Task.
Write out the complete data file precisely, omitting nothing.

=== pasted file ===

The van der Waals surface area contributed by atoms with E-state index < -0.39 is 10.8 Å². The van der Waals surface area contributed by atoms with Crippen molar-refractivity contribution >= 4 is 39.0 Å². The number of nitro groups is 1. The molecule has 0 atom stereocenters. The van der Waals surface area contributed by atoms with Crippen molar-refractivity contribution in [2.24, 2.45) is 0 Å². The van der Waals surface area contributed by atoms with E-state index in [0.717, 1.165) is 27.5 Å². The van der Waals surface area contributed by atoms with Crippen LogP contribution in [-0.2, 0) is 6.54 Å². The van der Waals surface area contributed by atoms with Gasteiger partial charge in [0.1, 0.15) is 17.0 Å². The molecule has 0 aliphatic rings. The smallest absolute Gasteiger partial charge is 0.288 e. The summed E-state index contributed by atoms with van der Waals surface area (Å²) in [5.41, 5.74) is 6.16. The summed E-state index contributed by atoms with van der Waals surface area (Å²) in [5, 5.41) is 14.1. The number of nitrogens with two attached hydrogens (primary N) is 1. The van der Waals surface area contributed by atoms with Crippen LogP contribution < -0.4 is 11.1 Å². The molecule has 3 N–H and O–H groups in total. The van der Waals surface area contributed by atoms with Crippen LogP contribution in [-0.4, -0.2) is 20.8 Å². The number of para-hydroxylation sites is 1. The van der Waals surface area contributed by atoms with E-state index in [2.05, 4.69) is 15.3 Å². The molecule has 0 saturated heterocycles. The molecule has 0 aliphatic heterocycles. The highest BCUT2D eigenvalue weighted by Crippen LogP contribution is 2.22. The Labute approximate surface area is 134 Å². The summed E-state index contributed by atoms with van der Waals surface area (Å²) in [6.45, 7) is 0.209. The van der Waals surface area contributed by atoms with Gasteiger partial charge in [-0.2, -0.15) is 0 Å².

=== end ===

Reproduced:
The van der Waals surface area contributed by atoms with E-state index < -0.39 is 10.8 Å². The van der Waals surface area contributed by atoms with Crippen molar-refractivity contribution >= 4 is 39.0 Å². The number of nitro groups is 1. The molecule has 0 atom stereocenters. The van der Waals surface area contributed by atoms with Crippen molar-refractivity contribution in [2.24, 2.45) is 0 Å². The van der Waals surface area contributed by atoms with E-state index in [0.717, 1.165) is 27.5 Å². The van der Waals surface area contributed by atoms with Crippen LogP contribution in [-0.2, 0) is 6.54 Å². The van der Waals surface area contributed by atoms with Gasteiger partial charge in [0.1, 0.15) is 17.0 Å². The molecule has 0 aliphatic rings. The smallest absolute Gasteiger partial charge is 0.288 e. The summed E-state index contributed by atoms with van der Waals surface area (Å²) in [5.41, 5.74) is 6.16. The summed E-state index contributed by atoms with van der Waals surface area (Å²) in [5, 5.41) is 14.1. The number of nitrogens with two attached hydrogens (primary N) is 1. The van der Waals surface area contributed by atoms with Crippen LogP contribution < -0.4 is 11.1 Å². The molecule has 3 N–H and O–H groups in total. The van der Waals surface area contributed by atoms with Crippen LogP contribution in [-0.4, -0.2) is 20.8 Å². The number of para-hydroxylation sites is 1. The van der Waals surface area contributed by atoms with E-state index in [2.05, 4.69) is 15.3 Å². The molecule has 0 saturated heterocycles. The molecule has 0 aliphatic heterocycles. The highest BCUT2D eigenvalue weighted by Crippen LogP contribution is 2.22. The Labute approximate surface area is 134 Å². The summed E-state index contributed by atoms with van der Waals surface area (Å²) in [6.45, 7) is 0.209. The van der Waals surface area contributed by atoms with Gasteiger partial charge in [-0.2, -0.15) is 0 Å².